Hong Kong schools have been ordered to display the Chinese flag and sing the Chinese national anthem as the city begins enforcing a controversial anthem law

Students sing the national anthem in the playground during the flag-raising ceremony at their school in Shanghai., September 27, 2017.
CHANDAN KHANNA / AFP / Getty Images
The Hong Kong Education Department has instructed elementary and middle schools across the city to show the Chinese national flag and sing the Chinese national anthem on special occasions.
The new guidelines enforce a controversial new law passed earlier this month that makes insulting the Chinese national anthem a crime that can result in fines of up to HK $ 50,000 (approximately $ 6,400) or up to three years in prison .
While Hong Kong has more autonomy than the rest of the country, recent Beijing legislation has attempted to undermine this status, leading to widespread disagreement.
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The Hong Kong Education Office introduced new guidelines on Thursday calling on all elementary and middle schools in the semi-autonomous Chinese city to comply with new laws that came into force on June 12.
Legislation, known as the "National Anthem Ordinance," states that anyone who offends or commercially abuses China's national anthem - March of the Volunteers - can be fined up to HK $ 50,000 (approximately $ 6,400) or up to three years in prison can be punished.
The bill sparked controversy when it was first drawn up last year, although it ultimately passed the Hong Kong legislature with 41 votes in favor and one against. Similar laws already exist in mainland China.
According to the new guidelines, the Chinese national anthem must be sung during New Year celebrations, the anniversary of the city's handover to China on July 1, and the national holiday on October 1. Schools are also "strongly recommended" do this on "important days and special occasions" such as open days and graduation ceremonies.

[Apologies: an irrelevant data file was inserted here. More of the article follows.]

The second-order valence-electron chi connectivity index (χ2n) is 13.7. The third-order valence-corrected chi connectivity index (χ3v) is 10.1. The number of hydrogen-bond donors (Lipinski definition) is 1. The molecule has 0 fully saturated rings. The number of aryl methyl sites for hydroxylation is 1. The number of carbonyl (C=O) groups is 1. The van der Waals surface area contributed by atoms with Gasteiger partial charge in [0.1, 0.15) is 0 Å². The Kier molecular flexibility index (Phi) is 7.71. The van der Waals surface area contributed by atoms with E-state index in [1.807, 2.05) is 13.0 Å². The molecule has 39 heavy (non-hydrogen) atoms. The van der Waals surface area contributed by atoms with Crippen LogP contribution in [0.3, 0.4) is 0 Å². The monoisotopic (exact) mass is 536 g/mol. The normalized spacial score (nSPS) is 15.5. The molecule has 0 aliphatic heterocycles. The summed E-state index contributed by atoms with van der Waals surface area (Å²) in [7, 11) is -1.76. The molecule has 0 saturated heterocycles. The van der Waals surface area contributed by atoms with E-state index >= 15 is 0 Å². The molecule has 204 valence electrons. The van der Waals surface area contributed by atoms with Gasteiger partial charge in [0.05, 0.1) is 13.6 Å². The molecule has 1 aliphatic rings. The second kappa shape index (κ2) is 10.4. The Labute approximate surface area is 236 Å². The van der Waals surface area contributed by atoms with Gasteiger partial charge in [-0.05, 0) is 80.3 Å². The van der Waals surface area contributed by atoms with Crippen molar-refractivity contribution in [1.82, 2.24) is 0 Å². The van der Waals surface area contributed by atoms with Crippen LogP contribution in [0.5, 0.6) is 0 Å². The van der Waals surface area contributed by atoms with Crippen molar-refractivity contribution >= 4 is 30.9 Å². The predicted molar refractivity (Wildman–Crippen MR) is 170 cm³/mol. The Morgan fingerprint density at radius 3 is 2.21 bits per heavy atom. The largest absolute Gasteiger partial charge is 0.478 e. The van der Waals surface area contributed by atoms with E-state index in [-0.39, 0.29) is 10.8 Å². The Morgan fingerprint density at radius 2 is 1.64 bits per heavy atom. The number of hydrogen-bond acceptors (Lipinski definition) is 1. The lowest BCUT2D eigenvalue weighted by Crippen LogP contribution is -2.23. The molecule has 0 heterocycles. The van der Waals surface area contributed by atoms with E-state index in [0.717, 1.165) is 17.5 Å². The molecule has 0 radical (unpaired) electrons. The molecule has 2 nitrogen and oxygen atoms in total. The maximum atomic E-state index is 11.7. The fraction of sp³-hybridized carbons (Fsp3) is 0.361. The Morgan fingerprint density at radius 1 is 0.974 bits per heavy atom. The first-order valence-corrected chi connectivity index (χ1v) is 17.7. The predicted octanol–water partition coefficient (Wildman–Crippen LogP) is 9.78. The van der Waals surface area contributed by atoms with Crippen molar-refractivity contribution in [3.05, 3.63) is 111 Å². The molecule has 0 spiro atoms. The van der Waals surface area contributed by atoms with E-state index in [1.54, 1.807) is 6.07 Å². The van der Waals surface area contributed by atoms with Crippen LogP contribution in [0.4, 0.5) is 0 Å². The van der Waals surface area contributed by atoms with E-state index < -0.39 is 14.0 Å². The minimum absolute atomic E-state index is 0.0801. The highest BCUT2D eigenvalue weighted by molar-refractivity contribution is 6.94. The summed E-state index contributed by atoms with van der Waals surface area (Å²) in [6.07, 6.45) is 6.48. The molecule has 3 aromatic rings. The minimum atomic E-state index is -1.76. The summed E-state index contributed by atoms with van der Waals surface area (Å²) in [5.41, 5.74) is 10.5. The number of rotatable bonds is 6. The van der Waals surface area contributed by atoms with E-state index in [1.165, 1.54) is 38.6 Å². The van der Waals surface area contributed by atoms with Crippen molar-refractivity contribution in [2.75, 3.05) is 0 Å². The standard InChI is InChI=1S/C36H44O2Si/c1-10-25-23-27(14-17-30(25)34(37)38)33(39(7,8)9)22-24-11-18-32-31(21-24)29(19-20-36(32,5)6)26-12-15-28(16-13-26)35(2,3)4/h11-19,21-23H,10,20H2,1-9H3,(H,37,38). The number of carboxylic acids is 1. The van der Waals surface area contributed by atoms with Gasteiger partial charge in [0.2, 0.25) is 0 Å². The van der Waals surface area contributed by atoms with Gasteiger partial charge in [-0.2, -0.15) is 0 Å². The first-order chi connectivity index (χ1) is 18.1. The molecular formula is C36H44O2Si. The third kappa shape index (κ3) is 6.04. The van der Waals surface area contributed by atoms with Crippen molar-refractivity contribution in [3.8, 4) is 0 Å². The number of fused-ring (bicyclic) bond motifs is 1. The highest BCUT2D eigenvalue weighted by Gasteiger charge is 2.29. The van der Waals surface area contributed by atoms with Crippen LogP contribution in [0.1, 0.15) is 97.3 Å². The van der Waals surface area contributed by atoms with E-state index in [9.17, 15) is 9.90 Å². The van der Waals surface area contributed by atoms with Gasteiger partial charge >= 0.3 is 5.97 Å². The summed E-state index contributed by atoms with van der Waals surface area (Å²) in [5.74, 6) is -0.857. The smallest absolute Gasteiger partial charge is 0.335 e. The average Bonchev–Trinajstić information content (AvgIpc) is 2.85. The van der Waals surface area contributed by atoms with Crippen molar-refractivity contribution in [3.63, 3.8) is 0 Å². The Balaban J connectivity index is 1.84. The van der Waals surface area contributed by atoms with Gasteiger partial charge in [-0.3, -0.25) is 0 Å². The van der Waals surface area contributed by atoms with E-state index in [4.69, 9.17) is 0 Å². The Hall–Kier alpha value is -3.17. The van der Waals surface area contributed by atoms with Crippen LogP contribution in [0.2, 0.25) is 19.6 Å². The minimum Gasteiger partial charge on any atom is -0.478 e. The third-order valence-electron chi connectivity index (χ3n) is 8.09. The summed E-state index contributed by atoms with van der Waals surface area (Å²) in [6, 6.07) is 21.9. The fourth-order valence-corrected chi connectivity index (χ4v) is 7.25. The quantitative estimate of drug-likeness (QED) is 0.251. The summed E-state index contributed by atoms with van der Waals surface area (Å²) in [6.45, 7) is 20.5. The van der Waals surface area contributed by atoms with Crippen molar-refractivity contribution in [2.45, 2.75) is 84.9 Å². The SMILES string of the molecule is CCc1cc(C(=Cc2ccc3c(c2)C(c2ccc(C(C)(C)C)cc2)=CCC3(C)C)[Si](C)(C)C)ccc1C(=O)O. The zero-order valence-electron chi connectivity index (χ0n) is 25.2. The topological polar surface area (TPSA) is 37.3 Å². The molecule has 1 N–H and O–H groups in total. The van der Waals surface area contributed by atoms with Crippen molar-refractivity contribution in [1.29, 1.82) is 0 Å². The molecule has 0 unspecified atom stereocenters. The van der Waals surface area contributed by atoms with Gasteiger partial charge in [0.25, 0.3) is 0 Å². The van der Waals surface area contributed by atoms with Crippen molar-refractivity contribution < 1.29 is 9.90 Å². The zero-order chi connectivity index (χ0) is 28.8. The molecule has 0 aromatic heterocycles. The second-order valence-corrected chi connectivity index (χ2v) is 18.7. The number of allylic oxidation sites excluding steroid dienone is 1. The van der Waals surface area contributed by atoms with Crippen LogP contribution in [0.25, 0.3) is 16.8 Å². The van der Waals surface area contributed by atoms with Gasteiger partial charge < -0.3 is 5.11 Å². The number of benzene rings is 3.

"This is part of moral, civic and national education and helps to strengthen the sense of national identity of the students," said a spokesman for the education office in a statement announcing the new guidelines.
Schools were also ordered to investigate incidents of students or teachers who violated China's national anthem and should call the police, if necessary, according to the South China Morning Post.
While Hong Kong operates under "one country, two systems" and has more autonomy than the rest of the country, recent Beijing legislation has attempted to undermine this status, leading to widespread disagreement.
Last month, China introduced controversial national security laws for Hong Kong, which will allow China to develop and enforce national security laws in Hong Kong in the near future. The Chinese authorities have not yet released all the details of the proposal.
Democracy-friendly leader Joshua Wong tweeted last month that China's aggressive measures were "retaliatory measures" for months of violent clashes between demonstrators and police triggered by the deeply unpopular extradition law proposed last year.
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